Power and promises
Why the Washington lawmakers will never embrace term limits
Power and promises
Earlier this week, Senator Jim DeMint and several GOP colleagues unveiled a bill that would require all federal lawmakers to give up their jobs after serving a fixed number of years. This would be a constitutional amendment. Senators would max out at 18 years (three terms); and House members would max out at six years (also three terms). In other words, term limits.
Good luck with that one.
When you cover politics long enough (that would be me), it's amazing how often all the old stuff gets re-branded as something new. When I heard the news about DeMint's bill, I was instantly transported back to 1990, when term limit talk was all the rage in Republican circles. GOP strategists kept telling me how important it was to take America back to the concept of "citizen legislators." They argued that all congressmen should be required to cough up their seats (and their perks) after only a few terms, because, as one strategist told me, by that point "any congressman is no longer committed to any interest except his own."
I kept insisting that they were hot for term limits only because they had been out of power in the House since 1955; that their real aim was to slap term limits on Democrats in order to compel them to retire - thus creating open seats and hiking the odds of Republicans taking back the chamber. And they kept telling me: oh no, that's not it, this is really a matter of principle, this should apply to all members regardless of party.
Indeed, their fervor for term limits was written into Newt Gingrich's Contract With America, the pact of principles that conservatives embraced during their successful campaign to take back the Congress in 1994. During that campaign, in fact, scores of Republican House candidates promised to serve only a few terms, then quit their seats. Seventy-three of those candidates won their elections.
Yet by early in the next decade, 68 of those 73 had broken their promises and opted to stick around indefinitely.
Take George Nethercutt, for instance. He ousted Democratic House Speaker Tom Foley in 1994, winning that seat in part by pledging to serve only three terms and leave office in January 2001; he wound up staying until 2005. Better yet, consider Jeff Flake. The Arizona conservative also promised to serve only three terms and vacate his seat in January 2001; last I heard, Flake was still around, voting against the economic stimulus and health care reform.
As former Republican congressman J.C. Watts (one of the few promise-keepers) wryly remarked in a newspaper column several weeks ago, "Unfortunately, those 68 representatives...concluded that America could not survive without their continued services." In essence, he wrote, "The Contract With America lost its soul at the turn of the century."
It's no mystery what happened: Once the House Republicans got the power, they decided it was better to enjoy its fruits for as long as possible. They also discovered that they would never land the plum committee jobs (and send bushels of federal bucks back to the district) unless they stuck around long enough to get the requisite seniority. Which is why, after a flurry of Republican attempts to pass a term-limits constitutional amendment on the House floor in 1995, the issue was never heard from again.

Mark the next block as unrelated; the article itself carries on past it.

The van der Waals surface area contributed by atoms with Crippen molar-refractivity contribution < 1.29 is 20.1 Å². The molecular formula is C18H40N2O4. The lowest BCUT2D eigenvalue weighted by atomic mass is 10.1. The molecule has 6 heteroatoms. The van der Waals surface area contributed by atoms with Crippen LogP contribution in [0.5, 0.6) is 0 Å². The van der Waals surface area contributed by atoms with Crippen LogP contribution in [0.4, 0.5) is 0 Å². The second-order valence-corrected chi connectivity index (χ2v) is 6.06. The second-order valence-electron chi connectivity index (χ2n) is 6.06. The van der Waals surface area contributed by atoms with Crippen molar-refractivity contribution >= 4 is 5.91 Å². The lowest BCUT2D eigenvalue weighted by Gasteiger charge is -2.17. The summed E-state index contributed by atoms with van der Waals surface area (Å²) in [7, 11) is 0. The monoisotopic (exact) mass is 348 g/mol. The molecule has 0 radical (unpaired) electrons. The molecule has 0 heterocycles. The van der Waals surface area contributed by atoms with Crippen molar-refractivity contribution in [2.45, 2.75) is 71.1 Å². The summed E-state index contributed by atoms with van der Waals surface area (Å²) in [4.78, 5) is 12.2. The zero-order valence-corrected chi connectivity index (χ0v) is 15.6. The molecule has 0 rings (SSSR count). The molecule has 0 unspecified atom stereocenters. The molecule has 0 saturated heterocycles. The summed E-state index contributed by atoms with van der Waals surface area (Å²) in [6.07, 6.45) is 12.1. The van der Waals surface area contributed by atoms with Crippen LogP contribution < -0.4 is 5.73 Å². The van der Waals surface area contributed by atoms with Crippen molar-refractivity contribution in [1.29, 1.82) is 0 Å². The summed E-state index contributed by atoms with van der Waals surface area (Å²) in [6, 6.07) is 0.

Until Senator DeMint resurrected it this week. He told The Washington Times that "as long as members have the chance to spend their lives in Washington, their interests will always skew toward spending taxpayer dollars to buy off special interests...and trading favors for pork - in short, amassing their own power." But his pitch won't go anywhere, either; it's noteworthy that he has attracted only two Republican co-sponsors, one of whom is Kay Bailey Hutchinson, who's leaving town anyway to run for governor in Texas.
The vast majority of federal lawmakers - in both parties - have zero interest in truncating their careers. (Nor do the voters seem to care one way or the other; even though polls always show majority support for term limits, congressmen are rarely punished for breaking their promises to leave. Mike McIntyre, a North Carolina Democratic congressmen, was first elected in 1996 after pledging to cap his service at 12 years. He wasn't supposed to run for re-election again in 2008. He did it anyway. He won by 38 percentage points.)
It's human nature, really. Politicians, once they have power, are strongly inclined to keep it. And the impulse is timeless. In fact, there once was a national chamber that required its members to serve limited terms. But when the leaders actually tried to enforce this rule for the first time, the members went ballistic. The incumbents who had overstayed their statutory welcome created bedlam on the floor, and the leaders dropped the rule - prompting one member to lament, "I never saw more indecent conduct in any assembly before."
The date was March 1, 1784, the chamber was the Continental Congress, and the lamenting member was future president James Monroe.